I was wondering if it is possible to get a small car loan with a credit score of 588 EQ/606TU ? I need a "Major" loan [ i think that is what is called] to build my score. I currently have revovling credit cards which are paid on time but I am hitting a CC plateau. Is it crazy of me to think I could get a 10k loan for a 05 or 06 car? Plus I need a care that follows safety regs now My current car has a horrible rating for safety and I am BIG on that.
Any useful advice would be great! If any of you have had success with scores similar to mine, please let me know! Please tell me if you did in houtse financing, hrough your bank or online third party and how much did you put down.
Oh just wanted to mention I only make 1000 a mo. unfortunately "full time" jobs are hard to come by. Laast time I inquired about buying a car they told me I would need a cosigner because I don't make enough. With millions unemployed, do lenders think most "individuals" are making 2-3k a month?! [sorry for my rant,but just saying].
I think you will have a problem with your income...you are asking for a loan almost equal to your annual income, which doesn't create a tremendous amount of confidence with a bank. I agree that you need an installment loan of some kind to build your credit, but a $10k car loan may be a bit much. I would work on how to increase my income first, but everyone has their own plan.
Best of luck!
Don't ever get a loan for the sake of a score. Based on your scores, you'll be paying thousands in interest to have a loan to improve a FICO score that probably won't increase at all. There are plenty of examples of those who lost points just by adding a loan, present company included. Now if you need a loan for a car, then that's different, but never do it for a score. Loans are also a tiny part of your mix of credit and FICO scoring. You'll see bigger gains via adding a revolving acct or two if that's what is needed to improve your mix. There are many in here who hit into the 800s with no loans reporting.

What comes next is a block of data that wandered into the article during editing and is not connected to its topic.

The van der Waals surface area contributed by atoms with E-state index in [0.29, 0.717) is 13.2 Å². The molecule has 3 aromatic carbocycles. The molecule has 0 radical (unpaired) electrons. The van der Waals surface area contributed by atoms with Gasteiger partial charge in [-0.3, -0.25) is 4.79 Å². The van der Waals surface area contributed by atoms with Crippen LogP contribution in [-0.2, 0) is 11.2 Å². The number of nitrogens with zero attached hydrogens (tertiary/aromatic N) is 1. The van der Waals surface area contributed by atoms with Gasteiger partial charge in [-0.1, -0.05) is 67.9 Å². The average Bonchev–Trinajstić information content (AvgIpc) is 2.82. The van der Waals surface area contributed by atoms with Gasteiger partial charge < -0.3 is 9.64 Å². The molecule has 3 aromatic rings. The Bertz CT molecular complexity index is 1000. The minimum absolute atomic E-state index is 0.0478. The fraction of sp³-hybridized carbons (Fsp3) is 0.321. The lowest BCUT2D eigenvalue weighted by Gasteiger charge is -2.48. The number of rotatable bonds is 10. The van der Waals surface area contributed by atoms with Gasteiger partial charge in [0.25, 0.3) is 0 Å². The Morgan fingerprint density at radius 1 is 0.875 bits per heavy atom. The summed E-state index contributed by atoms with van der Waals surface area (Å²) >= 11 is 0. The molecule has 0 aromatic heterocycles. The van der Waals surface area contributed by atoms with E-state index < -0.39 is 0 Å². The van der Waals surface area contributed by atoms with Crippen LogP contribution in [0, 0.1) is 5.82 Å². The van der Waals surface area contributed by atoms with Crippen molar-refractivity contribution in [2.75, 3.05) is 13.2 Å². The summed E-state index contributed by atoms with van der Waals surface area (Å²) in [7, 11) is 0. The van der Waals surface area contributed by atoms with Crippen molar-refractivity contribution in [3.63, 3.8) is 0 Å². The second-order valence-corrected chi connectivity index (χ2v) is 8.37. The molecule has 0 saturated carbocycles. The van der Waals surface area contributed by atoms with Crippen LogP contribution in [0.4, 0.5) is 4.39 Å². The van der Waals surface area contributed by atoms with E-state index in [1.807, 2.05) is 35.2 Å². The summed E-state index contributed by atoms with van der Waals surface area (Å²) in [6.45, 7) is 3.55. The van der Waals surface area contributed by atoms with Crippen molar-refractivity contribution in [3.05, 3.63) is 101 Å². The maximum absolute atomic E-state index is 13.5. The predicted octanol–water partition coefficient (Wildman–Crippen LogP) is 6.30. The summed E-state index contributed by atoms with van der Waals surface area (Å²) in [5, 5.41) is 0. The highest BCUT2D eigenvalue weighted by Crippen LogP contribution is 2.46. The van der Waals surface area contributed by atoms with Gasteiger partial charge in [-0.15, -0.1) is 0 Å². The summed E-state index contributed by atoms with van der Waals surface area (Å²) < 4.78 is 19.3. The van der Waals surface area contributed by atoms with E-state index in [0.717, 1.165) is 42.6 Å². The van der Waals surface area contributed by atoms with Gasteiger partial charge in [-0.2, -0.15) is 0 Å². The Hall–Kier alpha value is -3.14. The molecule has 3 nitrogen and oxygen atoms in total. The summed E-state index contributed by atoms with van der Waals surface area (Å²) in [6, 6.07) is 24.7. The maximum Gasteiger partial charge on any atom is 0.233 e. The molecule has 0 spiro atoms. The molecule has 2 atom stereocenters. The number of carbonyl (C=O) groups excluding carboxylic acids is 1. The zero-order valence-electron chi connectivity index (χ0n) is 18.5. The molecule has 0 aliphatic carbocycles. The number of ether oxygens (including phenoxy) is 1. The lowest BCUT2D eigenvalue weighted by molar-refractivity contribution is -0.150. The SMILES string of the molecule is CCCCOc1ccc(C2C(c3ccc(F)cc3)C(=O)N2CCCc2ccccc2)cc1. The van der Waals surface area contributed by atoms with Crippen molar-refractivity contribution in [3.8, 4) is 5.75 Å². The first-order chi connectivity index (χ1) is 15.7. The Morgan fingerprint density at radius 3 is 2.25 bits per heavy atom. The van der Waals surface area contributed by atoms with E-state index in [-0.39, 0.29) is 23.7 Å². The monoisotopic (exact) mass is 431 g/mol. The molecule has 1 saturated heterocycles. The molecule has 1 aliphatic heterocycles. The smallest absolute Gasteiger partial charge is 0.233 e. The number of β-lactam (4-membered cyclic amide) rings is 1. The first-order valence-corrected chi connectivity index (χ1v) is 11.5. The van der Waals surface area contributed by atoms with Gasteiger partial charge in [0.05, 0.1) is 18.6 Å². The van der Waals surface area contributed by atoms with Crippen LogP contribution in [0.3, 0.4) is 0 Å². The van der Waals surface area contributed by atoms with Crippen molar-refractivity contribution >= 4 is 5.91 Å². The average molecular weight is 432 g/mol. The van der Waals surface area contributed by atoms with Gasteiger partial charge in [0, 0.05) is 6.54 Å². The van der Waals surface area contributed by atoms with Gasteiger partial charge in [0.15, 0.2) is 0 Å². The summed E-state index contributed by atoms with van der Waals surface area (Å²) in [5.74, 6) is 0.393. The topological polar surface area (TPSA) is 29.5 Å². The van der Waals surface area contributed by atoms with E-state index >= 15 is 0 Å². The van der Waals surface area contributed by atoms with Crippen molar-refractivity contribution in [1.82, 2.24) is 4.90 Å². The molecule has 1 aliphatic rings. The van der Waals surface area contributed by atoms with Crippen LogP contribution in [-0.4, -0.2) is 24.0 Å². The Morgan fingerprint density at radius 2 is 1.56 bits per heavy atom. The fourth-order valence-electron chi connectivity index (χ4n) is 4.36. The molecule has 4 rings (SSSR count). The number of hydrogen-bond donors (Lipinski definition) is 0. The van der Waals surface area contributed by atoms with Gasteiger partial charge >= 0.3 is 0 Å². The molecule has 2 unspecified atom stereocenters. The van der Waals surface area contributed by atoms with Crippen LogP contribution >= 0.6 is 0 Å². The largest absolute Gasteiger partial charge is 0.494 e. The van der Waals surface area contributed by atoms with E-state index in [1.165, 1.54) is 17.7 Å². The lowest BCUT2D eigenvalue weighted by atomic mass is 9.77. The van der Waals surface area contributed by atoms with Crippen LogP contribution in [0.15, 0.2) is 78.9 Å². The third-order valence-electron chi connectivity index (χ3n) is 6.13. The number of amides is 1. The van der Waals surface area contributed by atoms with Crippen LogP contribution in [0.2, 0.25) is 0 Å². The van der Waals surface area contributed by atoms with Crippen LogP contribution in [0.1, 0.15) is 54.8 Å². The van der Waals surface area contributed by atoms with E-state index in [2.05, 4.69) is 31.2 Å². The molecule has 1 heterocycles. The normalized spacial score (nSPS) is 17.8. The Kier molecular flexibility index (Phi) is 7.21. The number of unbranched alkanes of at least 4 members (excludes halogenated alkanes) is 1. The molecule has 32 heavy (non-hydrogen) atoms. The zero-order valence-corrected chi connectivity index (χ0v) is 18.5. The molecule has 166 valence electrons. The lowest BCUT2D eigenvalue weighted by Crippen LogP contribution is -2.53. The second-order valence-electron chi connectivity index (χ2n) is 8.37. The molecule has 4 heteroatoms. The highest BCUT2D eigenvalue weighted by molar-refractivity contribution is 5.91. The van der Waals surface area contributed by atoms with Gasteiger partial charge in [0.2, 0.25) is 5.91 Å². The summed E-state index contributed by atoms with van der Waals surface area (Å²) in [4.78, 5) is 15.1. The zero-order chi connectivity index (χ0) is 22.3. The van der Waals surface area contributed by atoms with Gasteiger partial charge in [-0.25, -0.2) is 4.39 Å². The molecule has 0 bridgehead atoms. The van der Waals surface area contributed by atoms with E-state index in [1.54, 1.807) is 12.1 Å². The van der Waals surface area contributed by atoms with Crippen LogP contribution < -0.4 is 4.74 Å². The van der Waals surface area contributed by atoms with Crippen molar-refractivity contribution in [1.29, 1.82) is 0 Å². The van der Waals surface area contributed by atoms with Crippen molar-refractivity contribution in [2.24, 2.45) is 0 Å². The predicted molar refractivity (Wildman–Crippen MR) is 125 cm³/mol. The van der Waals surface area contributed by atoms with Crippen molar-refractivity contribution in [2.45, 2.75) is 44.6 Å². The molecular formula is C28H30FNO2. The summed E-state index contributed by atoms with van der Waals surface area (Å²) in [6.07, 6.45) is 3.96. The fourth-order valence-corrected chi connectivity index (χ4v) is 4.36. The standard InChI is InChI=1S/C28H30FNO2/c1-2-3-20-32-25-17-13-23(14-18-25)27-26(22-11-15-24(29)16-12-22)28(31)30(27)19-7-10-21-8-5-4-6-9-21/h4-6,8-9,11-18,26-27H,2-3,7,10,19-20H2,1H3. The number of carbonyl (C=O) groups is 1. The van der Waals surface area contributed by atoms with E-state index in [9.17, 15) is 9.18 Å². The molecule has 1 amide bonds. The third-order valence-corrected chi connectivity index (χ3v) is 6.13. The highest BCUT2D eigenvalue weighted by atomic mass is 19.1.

Based on what you posted, I don't see approval as possible either. Your rate would be approaching, if not over, 20%. Interest paid would likely be in the $5k range. Your DTI would be at least 25% off an income of $1000/mo and that by itself is too high, and that's aside from your regular credit and housing payments, if any.
If I were in your situation, and I have been, I would save up and pay cash. Take the $250-$300 monthly that you would have paid in a monthly payment anyway and sock that away with the down payment you saved. Use the next several months to focus on rebuilding your credit and when your scores are in the upper-600s, then try again and you might be able to get a better car than now and save thousands in the process because your rate will be lower. And maybe the income situation would have changed in the time being.
I also noticed in your other post that you are interested in a mortgage. Buying a car now will eliminate any odds of getting a home in the future due to the impact of DTI. You would have to pay off the car first should you go through with the purchase and the income would be an issue too.
Naturally ^^^Ilecs said it best.
Given your present situation, it is not a good idea to get a car loan. In fact, given your present situation, you need to be concentrating on generating income rather than generating loan and interest expense.
I was near your scores when I was discharged from my BK in 2009. I had to have a vehicle for work as I had surrendered my vehicle in the BK. I got a beater for cash. It took me two years to rebuild from your scores to the upper 600's and lower 700's). That is when I financed a vehicle. The best thing you can do to increase your score is buy one for cash, a beater, and use it up while you are working on your scores and your savings. Revolving accounts are helpful to your FICO, but you probably need to go to the rebuilding section first to get rid of the negatives before you even attempt getting a credit card.
You can do it if you plan it. Just coming to the board is the first step. Some people have built up their credit much faster than I did (and I'm still working on mine). But, based on your post, your first priority is increasing your monthly income.